Canisius College study uses social identity theory and communication accommodation theory as lenses to examine former cancer patients’ perspectives of the “survivor” label, replacement labels for their experience, and use of survivor services.
St. Jude retinoblastoma researchers studied how survivors fared years later at home and at school.
Penn Medicine’s OncoLink — the first cancer information website on the internet — has hit a new milestone: 100,000 cancer survivors from around the world have now received a personalized survivorship care plan through the website to guide them through life after cancer.
Childhood cancer and its treatment can result in cognitive struggles. St. Jude scientists are studying the risk factors.
Dana-Farber Cancer Institute is having a virtual discussion for cancer patients and survivors about the Covid-19 vaccine on January 27, 2020 at 5 pm.
NCCN announces the publication of new, free informational resources on health and wellness for cancer survivors. Two new NCCN Guidelines for Patients® focus on healthy living and managing late and long-term side effects, and include appropriate ongoing screening for recurrence.
New UCLA-led research shows that behavioral interventions — mindfulness meditation and survivorship education classes — are effective in reducing depressive symptoms in younger breast cancer survivors, who often experience the highest levels of depression, stress and fatigue that can persist for as long as a decade after their diagnosis.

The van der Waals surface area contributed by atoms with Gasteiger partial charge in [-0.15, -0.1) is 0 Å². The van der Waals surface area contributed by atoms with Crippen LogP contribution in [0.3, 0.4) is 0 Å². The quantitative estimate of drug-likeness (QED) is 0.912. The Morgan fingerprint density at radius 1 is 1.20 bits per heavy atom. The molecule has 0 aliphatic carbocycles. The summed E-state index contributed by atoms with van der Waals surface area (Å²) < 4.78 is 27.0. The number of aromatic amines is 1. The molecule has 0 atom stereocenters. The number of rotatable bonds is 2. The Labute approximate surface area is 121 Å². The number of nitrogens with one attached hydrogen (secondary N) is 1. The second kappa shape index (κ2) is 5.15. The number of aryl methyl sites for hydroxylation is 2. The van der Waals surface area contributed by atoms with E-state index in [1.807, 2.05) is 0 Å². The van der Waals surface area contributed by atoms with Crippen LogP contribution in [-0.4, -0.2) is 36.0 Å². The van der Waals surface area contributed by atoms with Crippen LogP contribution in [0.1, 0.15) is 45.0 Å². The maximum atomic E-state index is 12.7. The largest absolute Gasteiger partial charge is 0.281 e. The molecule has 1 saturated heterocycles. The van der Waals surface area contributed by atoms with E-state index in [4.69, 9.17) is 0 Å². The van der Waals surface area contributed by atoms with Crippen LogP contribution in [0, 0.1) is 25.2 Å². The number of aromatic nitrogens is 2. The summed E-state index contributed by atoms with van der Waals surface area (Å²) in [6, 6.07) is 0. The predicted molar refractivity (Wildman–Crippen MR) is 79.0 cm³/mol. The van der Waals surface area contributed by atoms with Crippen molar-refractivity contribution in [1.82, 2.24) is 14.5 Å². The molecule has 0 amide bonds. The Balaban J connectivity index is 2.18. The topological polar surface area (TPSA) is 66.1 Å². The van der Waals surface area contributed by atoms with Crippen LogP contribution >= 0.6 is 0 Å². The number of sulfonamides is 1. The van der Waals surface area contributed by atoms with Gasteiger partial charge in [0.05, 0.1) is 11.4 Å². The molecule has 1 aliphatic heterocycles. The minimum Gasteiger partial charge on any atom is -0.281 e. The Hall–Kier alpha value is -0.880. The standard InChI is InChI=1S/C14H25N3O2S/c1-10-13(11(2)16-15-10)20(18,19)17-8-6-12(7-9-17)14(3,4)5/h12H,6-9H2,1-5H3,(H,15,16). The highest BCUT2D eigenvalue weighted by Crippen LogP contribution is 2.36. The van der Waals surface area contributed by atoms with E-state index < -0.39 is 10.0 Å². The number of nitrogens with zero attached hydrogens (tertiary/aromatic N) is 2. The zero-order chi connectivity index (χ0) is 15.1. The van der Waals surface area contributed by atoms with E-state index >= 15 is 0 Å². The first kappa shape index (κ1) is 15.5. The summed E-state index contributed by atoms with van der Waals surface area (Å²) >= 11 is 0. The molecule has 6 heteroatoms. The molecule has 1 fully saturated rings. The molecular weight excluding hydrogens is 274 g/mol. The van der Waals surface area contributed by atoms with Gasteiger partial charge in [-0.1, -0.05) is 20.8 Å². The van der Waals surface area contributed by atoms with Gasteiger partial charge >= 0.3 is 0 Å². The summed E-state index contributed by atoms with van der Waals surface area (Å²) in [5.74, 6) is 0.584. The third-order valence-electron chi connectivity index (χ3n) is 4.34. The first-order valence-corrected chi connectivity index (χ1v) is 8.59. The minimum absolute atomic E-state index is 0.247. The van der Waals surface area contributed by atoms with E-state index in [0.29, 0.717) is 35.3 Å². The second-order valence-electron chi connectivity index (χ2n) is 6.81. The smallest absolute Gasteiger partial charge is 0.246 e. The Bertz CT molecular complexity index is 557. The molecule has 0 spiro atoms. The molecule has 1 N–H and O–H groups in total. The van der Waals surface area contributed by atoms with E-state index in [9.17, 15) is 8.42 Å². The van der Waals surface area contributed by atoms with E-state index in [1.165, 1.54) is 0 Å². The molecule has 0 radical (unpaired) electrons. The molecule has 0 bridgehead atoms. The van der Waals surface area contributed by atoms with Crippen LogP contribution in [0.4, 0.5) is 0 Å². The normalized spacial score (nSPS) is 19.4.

In honor of Gynecologic Cancer Awareness Month, the Johns Hopkins Medicine Kelly Gynecologic Oncology Service is hosting a series of 60-minute webinars during which top experts will address important issues related to gynecologic cancers and survivorship.
New research from the American Cancer Society in the March 2020 issue of JNCCN—Journal of the National Comprehensive Cancer Network finds that younger cancer survivors are more likely to experience significant financial strain for food, housing, and monthly bills after diagnosis.
Fibropapillomatosis (FP) is the most significant infectious disease affecting sea turtle populations worldwide. FB leads to tumors on the turtles’ eyes, flippers and internal organs and is widespread in warmer climates like Florida. A large-scale study evaluated tumor score, removal and regrowth in rehabilitating green sea turtles with FP in the southeastern U.S. from 2009 to 2017, and found that 75 percent did not survive following admission into a rehabilitation facility, irrespective of whether or not tumor regrowth occurred after surgery.
New research JNCCN—Journal of the National Comprehensive Cancer Network, using data from NHIS to examine self-reported drinking habits among people reporting a cancer diagnosis, finds 56.5% were current drinkers, 34.9% exceeded moderate drinking levels, and 21% engaged in binge drinking.